By Ahmad Zaki
Analysts from investment bank UBS have added 50% to their estimate for the eventual insurance and reinsurance industry loss from the COVID-19 pandemic, now in the range of $30bn to $60bn.
The bank initially estimated losses of around $22bn and $42bn, across both insurance and reinsurance. However, with the new understanding that BI claims will have a bigger impact outside of the US, they have raised their estimates. Their estimates for non-US BI losses went from the $5bn to $15bn range to the $7bn to $22bn range.
In certain regions of Europe, BI policies are not as strongly worded as in the US, and also lack exclusion clauses; this might drive more claims through to insurers.
Earlier last week, analysts at Dowling & Partners provided their loss estimate figures for P&C lines at a range of $40bn to $80bn. These estimates are based on the assumption that insurers will not have to pay retroactive claims for BI policies; however, the courts might also get involved, which means that the actual loss figures cannot be calculated until the claims are settled.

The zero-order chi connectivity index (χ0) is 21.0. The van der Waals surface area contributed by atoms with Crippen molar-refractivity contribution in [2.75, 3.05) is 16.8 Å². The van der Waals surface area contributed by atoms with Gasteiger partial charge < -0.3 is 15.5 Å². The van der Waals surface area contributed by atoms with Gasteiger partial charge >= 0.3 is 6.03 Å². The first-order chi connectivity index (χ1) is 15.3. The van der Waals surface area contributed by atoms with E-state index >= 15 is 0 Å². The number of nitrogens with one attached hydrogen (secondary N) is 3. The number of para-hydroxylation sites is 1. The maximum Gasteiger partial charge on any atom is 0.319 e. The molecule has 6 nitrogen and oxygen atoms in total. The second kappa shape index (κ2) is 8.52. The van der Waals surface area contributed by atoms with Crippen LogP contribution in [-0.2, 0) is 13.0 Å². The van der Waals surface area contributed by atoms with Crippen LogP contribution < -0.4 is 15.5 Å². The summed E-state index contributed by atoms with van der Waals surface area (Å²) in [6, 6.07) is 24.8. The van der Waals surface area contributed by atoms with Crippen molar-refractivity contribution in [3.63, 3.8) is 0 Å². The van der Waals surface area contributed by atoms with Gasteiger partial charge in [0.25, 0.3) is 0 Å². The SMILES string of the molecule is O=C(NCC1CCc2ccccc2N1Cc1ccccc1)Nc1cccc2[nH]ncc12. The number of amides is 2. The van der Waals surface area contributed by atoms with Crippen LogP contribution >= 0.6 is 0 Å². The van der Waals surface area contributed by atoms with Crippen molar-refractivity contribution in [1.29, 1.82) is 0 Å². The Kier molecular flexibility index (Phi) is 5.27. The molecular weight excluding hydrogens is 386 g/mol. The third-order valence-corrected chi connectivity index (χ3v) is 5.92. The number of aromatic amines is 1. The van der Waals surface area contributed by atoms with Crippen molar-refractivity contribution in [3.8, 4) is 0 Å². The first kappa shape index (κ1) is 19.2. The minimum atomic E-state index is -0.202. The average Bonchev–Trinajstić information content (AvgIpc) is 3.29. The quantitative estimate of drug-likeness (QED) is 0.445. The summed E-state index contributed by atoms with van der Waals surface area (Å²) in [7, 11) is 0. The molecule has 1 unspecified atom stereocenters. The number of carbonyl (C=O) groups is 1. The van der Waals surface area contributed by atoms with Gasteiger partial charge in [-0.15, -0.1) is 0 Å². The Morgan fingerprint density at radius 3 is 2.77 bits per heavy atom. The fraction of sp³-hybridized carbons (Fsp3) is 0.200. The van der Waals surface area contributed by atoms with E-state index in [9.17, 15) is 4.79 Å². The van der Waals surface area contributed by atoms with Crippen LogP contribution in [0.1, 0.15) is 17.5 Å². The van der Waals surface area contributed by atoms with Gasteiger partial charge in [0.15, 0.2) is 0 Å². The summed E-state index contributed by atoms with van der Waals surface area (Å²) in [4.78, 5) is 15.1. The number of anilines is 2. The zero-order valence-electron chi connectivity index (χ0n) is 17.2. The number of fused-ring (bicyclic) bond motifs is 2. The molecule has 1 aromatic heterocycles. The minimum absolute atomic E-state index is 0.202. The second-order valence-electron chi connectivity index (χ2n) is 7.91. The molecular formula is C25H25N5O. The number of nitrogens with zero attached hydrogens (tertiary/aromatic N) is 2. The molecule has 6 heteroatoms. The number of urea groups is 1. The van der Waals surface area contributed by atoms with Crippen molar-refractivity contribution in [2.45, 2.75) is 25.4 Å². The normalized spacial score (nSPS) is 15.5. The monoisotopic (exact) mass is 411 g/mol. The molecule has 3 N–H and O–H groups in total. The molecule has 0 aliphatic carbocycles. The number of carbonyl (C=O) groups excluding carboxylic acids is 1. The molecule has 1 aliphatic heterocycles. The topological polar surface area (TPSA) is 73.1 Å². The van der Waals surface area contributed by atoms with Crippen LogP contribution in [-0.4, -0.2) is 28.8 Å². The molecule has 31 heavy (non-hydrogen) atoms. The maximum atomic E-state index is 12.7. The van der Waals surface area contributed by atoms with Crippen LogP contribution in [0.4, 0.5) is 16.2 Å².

It will take years for the courts to settle claims, which means that the coronavirus could have a long-tail for the reinsurance industry, which will affect ILS exposure, given the potential for collateral to be trapped for long periods.
Dowling’s analysts caution on reading too much into reported losses at this time, as they are all likely to significantly understate the true impacts as there is so much uncertainty associated with the claims load at this time.
Dowling’s regional estimates for the P&C industry loss are: $5bn to $15bn in the U.S.; $5bn to $10bn in the UK; $5bn to $10bn in Europe; $2bn to $10bn for other property related lines and regions.
Liability lines are estimated at $5bn to $15bn and other specialty lines of insurance business could take $17bn to $40bn of the loss, with another up to $5bn set aside for any unexpected losses that flow through the industry.
Asia Insurance Review